In September of last year when General Electric Company (GE) CEO Jeffrey Immelt predicted GE would be a top-10 software company within five years, the market politely acknowledged the underlying message — that GE was wading deeper into digital waters — but didn’t necessarily take his statement literally.
After all, as advanced as the company has become, GE stock is (or was, anyway) still primarily an investment in an equipment and industrial-technology manufacturer, and there was nothing that could change that anytime soon.
Perhaps investors should have paid a little more attention to what Immelt was saying at the time, though. This week, the company made it clear it’s already well into the world of software, with a hand in … well, possibly everything.
Most of the time, not much. Right now, however, there is a curious common element … all four turned heads in a big way at this year’s Mobile World Congress event.
The annual Mobile World Congress is a showcase to let the world’s most notable Internet-centric and wireless-centric companies showcase new products and talk about the future. Most attendees aren’t even aware that GE is a regular presenter.
This year, however, General Electric made its own big splash with a piece of software called Predix.
What’s Predix? The company describes it as “the foundation for all of GE’s Industrial Internet applications, providing powerful, consistent, secure, and scalable support for the solutions you rely on to optimize your business.”
That’s a wide net, though it still doesn’t do the platform or the potential value it could add to GE stock justice. It would be more effective to ask what Predix isn’t. The answer to that question is, not much — it’s pretty all-encompassing.
While the unveiling of Predix’s details was met with a great deal of enthusiasm, the market may still not fully appreciate just how game-changing the software/platform could be …. not just for GE stock, but the world.
This Is Big … Real Big
It wouldn’t be wrong to categorize Predix as a piece of General Electric’s Internet of Things ventures. It wouldn’t be exactly right either, though. As the company explained several times since the creation of GE Digital last fall and the semi-soft launch of Predix shortly after that, the platform and the recently created Digital Alliance Program is the first ever program of its ilk aimed at allowing organizations to grow their digital industrial ecosystem.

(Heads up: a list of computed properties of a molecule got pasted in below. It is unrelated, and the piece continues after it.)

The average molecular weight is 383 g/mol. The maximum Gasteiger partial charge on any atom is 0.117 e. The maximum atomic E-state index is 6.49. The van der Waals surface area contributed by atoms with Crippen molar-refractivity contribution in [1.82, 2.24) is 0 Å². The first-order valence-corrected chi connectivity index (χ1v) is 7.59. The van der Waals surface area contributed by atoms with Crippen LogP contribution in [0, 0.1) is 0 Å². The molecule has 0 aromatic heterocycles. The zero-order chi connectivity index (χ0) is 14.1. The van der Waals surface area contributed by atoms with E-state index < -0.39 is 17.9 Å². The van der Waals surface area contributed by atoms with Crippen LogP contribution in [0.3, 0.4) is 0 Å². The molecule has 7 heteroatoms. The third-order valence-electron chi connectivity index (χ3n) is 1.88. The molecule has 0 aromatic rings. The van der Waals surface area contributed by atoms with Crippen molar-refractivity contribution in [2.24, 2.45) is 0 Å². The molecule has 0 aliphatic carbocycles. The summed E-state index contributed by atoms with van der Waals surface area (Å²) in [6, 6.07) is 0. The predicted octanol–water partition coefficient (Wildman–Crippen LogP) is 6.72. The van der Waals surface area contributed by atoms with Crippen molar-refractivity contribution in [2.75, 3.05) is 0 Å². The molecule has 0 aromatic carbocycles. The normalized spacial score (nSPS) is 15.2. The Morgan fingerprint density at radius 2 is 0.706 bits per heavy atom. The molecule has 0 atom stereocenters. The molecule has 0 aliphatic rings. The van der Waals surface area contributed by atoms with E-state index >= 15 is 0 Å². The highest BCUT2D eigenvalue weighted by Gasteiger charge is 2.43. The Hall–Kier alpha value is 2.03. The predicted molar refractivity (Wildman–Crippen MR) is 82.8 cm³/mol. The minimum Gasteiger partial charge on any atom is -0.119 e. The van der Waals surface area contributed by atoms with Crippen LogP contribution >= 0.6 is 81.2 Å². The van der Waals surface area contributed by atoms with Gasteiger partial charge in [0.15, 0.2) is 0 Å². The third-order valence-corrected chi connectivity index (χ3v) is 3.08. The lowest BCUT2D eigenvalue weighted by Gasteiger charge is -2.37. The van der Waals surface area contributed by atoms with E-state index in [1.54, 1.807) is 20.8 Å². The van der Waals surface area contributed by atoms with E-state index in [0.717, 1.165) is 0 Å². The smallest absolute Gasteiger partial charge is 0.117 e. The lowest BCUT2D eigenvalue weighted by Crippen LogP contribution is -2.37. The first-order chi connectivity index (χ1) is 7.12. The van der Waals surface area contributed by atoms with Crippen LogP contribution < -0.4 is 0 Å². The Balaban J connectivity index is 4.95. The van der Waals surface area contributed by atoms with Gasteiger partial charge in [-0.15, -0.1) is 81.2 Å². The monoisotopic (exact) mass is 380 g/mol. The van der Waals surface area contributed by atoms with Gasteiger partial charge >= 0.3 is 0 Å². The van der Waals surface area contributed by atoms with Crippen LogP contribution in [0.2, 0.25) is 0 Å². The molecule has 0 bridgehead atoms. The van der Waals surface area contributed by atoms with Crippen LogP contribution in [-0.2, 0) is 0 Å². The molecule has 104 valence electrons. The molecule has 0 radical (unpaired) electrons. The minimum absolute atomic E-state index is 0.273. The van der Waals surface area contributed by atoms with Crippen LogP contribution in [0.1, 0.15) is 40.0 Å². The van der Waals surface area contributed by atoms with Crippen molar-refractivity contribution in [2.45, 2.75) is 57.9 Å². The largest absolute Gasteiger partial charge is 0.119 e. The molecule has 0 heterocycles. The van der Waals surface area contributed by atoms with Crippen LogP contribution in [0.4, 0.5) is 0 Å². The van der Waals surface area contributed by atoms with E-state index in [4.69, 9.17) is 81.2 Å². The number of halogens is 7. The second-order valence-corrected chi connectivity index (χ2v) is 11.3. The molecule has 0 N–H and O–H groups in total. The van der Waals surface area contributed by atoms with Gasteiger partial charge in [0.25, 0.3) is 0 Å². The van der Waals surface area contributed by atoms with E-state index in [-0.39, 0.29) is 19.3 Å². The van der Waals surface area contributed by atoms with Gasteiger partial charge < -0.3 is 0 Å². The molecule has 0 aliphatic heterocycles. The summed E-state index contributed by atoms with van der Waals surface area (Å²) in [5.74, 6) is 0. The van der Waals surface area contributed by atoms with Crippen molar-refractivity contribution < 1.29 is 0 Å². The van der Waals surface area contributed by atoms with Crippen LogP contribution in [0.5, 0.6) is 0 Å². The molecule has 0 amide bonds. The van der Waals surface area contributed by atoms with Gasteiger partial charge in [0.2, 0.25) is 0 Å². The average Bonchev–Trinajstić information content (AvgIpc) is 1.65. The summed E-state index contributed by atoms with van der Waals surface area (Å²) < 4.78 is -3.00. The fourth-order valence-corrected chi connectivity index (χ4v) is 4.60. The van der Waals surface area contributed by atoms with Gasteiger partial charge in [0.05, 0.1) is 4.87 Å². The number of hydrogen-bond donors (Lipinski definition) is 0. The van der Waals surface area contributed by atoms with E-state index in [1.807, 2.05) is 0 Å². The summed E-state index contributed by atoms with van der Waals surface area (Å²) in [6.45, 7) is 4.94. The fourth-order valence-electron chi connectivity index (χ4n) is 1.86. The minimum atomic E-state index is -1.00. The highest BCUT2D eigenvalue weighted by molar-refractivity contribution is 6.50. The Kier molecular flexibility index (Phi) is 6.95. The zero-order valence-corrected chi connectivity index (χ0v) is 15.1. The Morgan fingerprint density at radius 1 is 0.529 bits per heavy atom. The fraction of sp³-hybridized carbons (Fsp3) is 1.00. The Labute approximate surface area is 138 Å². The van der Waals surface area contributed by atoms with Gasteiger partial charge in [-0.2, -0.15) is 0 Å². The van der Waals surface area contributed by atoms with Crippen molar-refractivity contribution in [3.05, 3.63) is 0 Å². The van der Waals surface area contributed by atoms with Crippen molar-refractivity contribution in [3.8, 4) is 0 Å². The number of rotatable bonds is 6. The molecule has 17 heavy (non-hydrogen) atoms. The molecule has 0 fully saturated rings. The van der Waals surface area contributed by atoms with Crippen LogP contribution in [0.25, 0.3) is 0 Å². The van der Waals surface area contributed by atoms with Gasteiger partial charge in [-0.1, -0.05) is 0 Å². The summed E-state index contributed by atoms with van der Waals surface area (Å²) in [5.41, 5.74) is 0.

The name and stated purpose of the alliance is exactly what it says it is, but it’s still too ubiquitous for most owners of GE stock to wrap their arms around. Fortunately, GE was willing to discuss some of its partnerships and developments to better explain just how big Predix would be. This is a small sample, in no particular order:
- Cisco’s Internet of Things Solutions: Cisco Systems, Inc. (CSCO) VP Tony Shakib said it succinctly enough, explaining “As digital industrial partners, the companies will introduce Predix-ready appliances integrated into Cisco’s IoT compute platform, as well industry-specific solutions like the brilliant factory offering.”
- GE Digital Power Plant: Leveraging the Predix platform, General Electric’s Digital Power Plant gives facilities as well as utility companies a better way of managing their power production and usage, ultimately allowing them to reduce costs. And it has been plenty marketable. Since its launch in October, 15 customers have bought the product.
- Capgemini Is a Developer of Predix Software “Apps”: Capgemini is a business consultant, but part of that consultancy includes the implementation of new processes and technologies for its clients. With a reported 200 software developers for the Predix platform though, someone else will not only be demonstrating and cultivating Predix, they’ll be selling it to an untold number of potential buyers.
Bottom Line for GE Stock
It’s not clear to what extent or how quickly Predix may have an impact on GE stock. General Electric’s tech and analytics unit drove $6 billion worth of revenue in 2015, and the company didn’t even get serious about this arm until September. And, in that the platform seems able to make all-things-digital at least a little better, the sky’s the limit … even if it’s going to take a while to get there.
And to be clear, it WILL take a while to get there. As was noted in a closer look at Sierra Wireless, Inc. (USA) (SWIR) earlier in the week, many companies like the idea of the Internet of Things, but only a handful are actually willing to pull the trigger on an investment in IoT.
Then again, knowing 15 customers are already on board with General Electric’s Digital Power Plant platform and that companies like Cisco and Capgemini are already pseudo-sponsoring Predix, it’s not like the upside to GE stock is too far down the road to worry about.
Whenever it happens, it’s going to be bigger than most anyone realizes right now.
As of this writing, James Brumley did not hold a position in any of the aforementioned securities.
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